Assessing a child or young person for special educational needs (SEN) or disabilities

SEN support

If a school or nursery decides your child has special educational needs they must write an SEN support plan. This plan identifies your child's needs, the action needed and planned outcomes.

If your child's needs are severe or complex they may miss out SEN support and start an Education Health and Care (EHC) assessment.

SEN support can take many forms, including:

  • A special learning programme for your child
  • Extra help from a teacher or assistant
  • Making or changing materials and equipment
  • Observing your child in class or at break and keeping records
  • Making sure your child has understood things by encouraging them to ask questions and to try something they find difficult
  • Supporting your child with physical or personal care, such as eating, getting around school safely, using the toilet or dressing.

Who may help provide SEN support?

SEN support could include teaching differently or help from an extra adult. Sometimes your child or young person may get help from a specialist. This may include:

  • Educational psychologists
  • Child and adolescent mental health services (CAMHS)
  • Specialist teachers or SEND support services – such as teachers qualified to work with specific needs such as visual impairment, deafness, communication problems, etc.
  • Therapists - such as speech therapists or occupational therapists
  • Support from the Support for Inclusion in Pre-School (SIPs) service

At this stage consideration may be given to providing an inclusion grant via the Support for Inclusion in Pre-School (SIPs) service for children under 5, or for school aged children, a Pupil Resource Agreement (PRA), or if the need is complex, an Education, Health and Care Plan. This usually depends on the range, severity and complexity of the child’s needs.

Inclusion Support Advisory Team

The Inclusion Support Advisory Team (ISAT) provides an information and support service to SENCOs and Inclusion Leaders in mainstream primary and secondary schools to help with the inclusion of children and young people that have special education needs, a disability or additional needs but do not have an Education, Care and Health Plan.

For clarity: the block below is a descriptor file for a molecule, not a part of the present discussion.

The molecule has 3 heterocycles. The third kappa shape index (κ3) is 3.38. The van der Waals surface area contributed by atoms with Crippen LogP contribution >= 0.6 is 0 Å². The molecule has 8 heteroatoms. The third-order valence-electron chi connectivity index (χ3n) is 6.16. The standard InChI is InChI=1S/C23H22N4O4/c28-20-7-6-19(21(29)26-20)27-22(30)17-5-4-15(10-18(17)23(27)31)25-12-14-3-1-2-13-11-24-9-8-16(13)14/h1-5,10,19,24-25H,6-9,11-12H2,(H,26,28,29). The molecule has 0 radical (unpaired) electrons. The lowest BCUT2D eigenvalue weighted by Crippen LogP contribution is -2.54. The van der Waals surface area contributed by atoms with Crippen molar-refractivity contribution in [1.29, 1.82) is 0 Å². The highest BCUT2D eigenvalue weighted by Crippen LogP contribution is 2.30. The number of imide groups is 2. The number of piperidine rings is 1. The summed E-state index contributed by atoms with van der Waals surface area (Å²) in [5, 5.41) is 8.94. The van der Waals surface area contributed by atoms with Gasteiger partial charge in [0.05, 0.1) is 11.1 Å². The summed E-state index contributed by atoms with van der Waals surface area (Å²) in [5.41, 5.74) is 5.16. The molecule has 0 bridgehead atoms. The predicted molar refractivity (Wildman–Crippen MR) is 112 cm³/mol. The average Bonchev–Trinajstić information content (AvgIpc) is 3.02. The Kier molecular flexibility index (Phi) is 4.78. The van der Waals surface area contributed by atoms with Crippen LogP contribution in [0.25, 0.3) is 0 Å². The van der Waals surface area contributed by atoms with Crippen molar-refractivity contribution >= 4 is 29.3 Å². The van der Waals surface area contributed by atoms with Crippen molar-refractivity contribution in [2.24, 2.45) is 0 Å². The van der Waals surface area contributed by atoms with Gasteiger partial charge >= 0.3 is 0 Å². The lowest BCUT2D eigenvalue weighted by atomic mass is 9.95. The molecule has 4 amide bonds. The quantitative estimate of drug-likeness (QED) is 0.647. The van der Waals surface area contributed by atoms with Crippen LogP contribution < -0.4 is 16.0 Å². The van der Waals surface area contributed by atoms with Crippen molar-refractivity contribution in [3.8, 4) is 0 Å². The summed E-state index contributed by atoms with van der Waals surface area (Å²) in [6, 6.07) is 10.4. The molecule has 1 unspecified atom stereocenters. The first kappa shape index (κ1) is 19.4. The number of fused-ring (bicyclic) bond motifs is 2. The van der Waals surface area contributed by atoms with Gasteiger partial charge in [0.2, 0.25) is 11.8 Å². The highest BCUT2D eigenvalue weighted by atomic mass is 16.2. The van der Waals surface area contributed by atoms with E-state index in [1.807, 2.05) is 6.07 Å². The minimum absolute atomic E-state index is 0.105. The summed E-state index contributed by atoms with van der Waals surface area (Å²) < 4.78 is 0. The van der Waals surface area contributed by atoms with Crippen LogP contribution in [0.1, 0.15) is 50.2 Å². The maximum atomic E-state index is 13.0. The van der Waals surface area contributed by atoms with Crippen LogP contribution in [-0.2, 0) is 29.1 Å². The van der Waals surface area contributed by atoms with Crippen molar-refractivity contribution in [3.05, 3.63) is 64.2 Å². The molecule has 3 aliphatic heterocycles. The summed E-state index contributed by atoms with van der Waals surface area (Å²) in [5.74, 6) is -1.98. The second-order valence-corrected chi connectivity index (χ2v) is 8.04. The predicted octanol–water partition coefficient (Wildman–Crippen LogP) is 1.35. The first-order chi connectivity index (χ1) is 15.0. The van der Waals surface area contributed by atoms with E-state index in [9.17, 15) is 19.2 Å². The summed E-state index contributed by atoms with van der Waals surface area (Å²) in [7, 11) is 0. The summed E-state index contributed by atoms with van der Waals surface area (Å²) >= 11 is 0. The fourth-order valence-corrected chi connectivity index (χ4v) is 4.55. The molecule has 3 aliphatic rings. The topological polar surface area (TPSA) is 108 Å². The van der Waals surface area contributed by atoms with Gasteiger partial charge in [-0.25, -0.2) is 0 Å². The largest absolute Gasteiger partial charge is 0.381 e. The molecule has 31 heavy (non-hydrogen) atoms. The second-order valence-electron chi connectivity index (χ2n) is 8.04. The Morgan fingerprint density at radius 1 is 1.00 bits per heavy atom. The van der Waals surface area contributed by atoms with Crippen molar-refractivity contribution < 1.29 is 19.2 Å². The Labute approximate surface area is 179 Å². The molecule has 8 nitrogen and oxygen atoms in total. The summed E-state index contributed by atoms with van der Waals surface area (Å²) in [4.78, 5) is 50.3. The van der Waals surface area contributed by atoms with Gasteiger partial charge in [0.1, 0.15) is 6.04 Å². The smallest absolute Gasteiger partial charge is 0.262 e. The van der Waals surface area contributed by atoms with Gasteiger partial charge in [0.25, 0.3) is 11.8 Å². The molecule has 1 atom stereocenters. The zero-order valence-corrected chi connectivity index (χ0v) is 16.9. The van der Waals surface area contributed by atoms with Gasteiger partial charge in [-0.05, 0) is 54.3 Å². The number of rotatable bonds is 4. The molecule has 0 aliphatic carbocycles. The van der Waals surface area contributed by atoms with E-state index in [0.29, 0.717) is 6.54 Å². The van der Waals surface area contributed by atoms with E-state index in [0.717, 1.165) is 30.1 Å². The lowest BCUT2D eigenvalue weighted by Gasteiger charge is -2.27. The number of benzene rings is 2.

Pupil Resource Agreement (PRA)

A PRA is a non-statutory agreement between the council, school and parents for school aged children where the level of support required for the child or young person is above what the school is currently providing.

The PRA enables individual pupils’ needs to be met quickly, in a targeted way without the need to go through a 20 week process.

The education resource provided through a PRA is usually the same as that provided for a child receiving an Education, Health and Care Plan.

Find out more about Pupil Resource Agreements

Reviewing the SEN support plan

The school will review the SEN support plan regularly with you and any professionals involved. The review will help identify the rate at which your child is progressing and if the amount and type of support needs to change.

Involving you and your child

You and your child are central to deciding what action to take, what you want it to achieve and whether it's working.

The school must:

  • Work closely with you and your child to identify your child's needs and support take into account you and your child's concerns, views, agreed outcomes and next steps
  • Include you in any decision to involve specialists
  • Share details of the support plan with you and agree a review date
  • Ask you and your child for your views when reviewing the SEN support plan.

Need more help?

Contact the Information, Advice and Support Service for free, impartial information, advice and support for parents and carers of children with Special Educational Needs and Disabilities (SEND). Support is also offered to children and young people with SEND. They can also help provide information in a non-web format.